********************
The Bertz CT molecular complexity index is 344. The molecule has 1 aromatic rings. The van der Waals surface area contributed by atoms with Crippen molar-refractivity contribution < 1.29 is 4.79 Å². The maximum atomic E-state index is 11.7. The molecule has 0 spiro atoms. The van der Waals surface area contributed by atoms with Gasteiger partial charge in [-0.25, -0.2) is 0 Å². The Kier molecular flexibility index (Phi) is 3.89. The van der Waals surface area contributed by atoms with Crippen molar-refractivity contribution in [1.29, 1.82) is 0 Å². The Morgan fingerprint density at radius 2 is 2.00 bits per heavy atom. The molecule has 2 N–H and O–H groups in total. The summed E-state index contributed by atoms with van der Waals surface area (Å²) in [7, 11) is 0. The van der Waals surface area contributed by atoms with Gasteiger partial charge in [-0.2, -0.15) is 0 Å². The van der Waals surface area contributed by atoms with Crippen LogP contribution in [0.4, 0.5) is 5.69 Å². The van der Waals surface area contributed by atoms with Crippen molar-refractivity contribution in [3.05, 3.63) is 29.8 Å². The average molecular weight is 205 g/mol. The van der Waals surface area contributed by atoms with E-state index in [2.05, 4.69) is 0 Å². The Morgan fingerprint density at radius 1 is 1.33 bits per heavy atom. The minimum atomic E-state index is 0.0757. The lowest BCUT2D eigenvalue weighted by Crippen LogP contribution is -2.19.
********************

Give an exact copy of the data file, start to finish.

The Bertz CT molecular complexity index is 344. The molecule has 1 aromatic rings. The van der Waals surface area contributed by atoms with Crippen molar-refractivity contribution < 1.29 is 4.79 Å². The maximum atomic E-state index is 11.7. The molecule has 0 spiro atoms. The van der Waals surface area contributed by atoms with Gasteiger partial charge in [-0.25, -0.2) is 0 Å². The Kier molecular flexibility index (Phi) is 3.89. The van der Waals surface area contributed by atoms with Crippen molar-refractivity contribution in [1.29, 1.82) is 0 Å². The Morgan fingerprint density at radius 2 is 2.00 bits per heavy atom. The molecule has 2 N–H and O–H groups in total. The summed E-state index contributed by atoms with van der Waals surface area (Å²) in [7, 11) is 0. The van der Waals surface area contributed by atoms with Gasteiger partial charge in [-0.2, -0.15) is 0 Å². The van der Waals surface area contributed by atoms with Crippen LogP contribution in [0.4, 0.5) is 5.69 Å². The van der Waals surface area contributed by atoms with Crippen molar-refractivity contribution in [3.05, 3.63) is 29.8 Å². The average molecular weight is 205 g/mol. The van der Waals surface area contributed by atoms with E-state index in [2.05, 4.69) is 0 Å². The Morgan fingerprint density at radius 1 is 1.33 bits per heavy atom. The minimum atomic E-state index is 0.0757. The lowest BCUT2D eigenvalue weighted by Crippen LogP contribution is -2.19.